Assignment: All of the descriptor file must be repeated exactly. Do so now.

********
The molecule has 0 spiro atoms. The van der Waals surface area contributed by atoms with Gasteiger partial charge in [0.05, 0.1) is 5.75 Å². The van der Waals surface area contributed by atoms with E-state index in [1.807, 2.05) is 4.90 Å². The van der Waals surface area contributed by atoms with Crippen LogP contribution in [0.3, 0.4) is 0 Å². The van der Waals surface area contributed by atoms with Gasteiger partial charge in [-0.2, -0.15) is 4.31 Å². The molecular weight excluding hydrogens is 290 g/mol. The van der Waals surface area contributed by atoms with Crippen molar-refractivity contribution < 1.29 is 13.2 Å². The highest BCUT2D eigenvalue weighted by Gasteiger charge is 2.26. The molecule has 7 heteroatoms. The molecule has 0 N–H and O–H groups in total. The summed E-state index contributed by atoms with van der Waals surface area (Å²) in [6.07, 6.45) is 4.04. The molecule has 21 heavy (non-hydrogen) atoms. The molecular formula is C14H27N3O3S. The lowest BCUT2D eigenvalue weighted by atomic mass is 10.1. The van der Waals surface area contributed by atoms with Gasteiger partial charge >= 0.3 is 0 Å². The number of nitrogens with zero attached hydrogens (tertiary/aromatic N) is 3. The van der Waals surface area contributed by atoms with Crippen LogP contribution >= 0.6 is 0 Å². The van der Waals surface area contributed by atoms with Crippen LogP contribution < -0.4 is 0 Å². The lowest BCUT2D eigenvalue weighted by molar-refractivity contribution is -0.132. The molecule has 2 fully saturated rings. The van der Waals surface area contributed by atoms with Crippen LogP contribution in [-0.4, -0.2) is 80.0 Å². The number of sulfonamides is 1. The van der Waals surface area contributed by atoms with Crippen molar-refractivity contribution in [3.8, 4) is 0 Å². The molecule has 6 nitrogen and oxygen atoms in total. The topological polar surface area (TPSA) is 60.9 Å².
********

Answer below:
The molecule has 0 spiro atoms. The van der Waals surface area contributed by atoms with Gasteiger partial charge in [0.05, 0.1) is 5.75 Å². The van der Waals surface area contributed by atoms with E-state index in [1.807, 2.05) is 4.90 Å². The van der Waals surface area contributed by atoms with Crippen LogP contribution in [0.3, 0.4) is 0 Å². The van der Waals surface area contributed by atoms with Gasteiger partial charge in [-0.2, -0.15) is 4.31 Å². The molecular weight excluding hydrogens is 290 g/mol. The van der Waals surface area contributed by atoms with Crippen molar-refractivity contribution < 1.29 is 13.2 Å². The highest BCUT2D eigenvalue weighted by Gasteiger charge is 2.26. The molecule has 7 heteroatoms. The molecule has 0 N–H and O–H groups in total. The summed E-state index contributed by atoms with van der Waals surface area (Å²) in [6.07, 6.45) is 4.04. The molecule has 21 heavy (non-hydrogen) atoms. The molecular formula is C14H27N3O3S. The lowest BCUT2D eigenvalue weighted by atomic mass is 10.1. The van der Waals surface area contributed by atoms with Gasteiger partial charge >= 0.3 is 0 Å². The number of nitrogens with zero attached hydrogens (tertiary/aromatic N) is 3. The van der Waals surface area contributed by atoms with Crippen LogP contribution >= 0.6 is 0 Å². The van der Waals surface area contributed by atoms with Crippen LogP contribution < -0.4 is 0 Å². The lowest BCUT2D eigenvalue weighted by molar-refractivity contribution is -0.132. The molecule has 2 fully saturated rings. The van der Waals surface area contributed by atoms with Crippen LogP contribution in [-0.4, -0.2) is 80.0 Å². The number of sulfonamides is 1. The van der Waals surface area contributed by atoms with Crippen molar-refractivity contribution in [3.8, 4) is 0 Å². The molecule has 6 nitrogen and oxygen atoms in total. The topological polar surface area (TPSA) is 60.9 Å².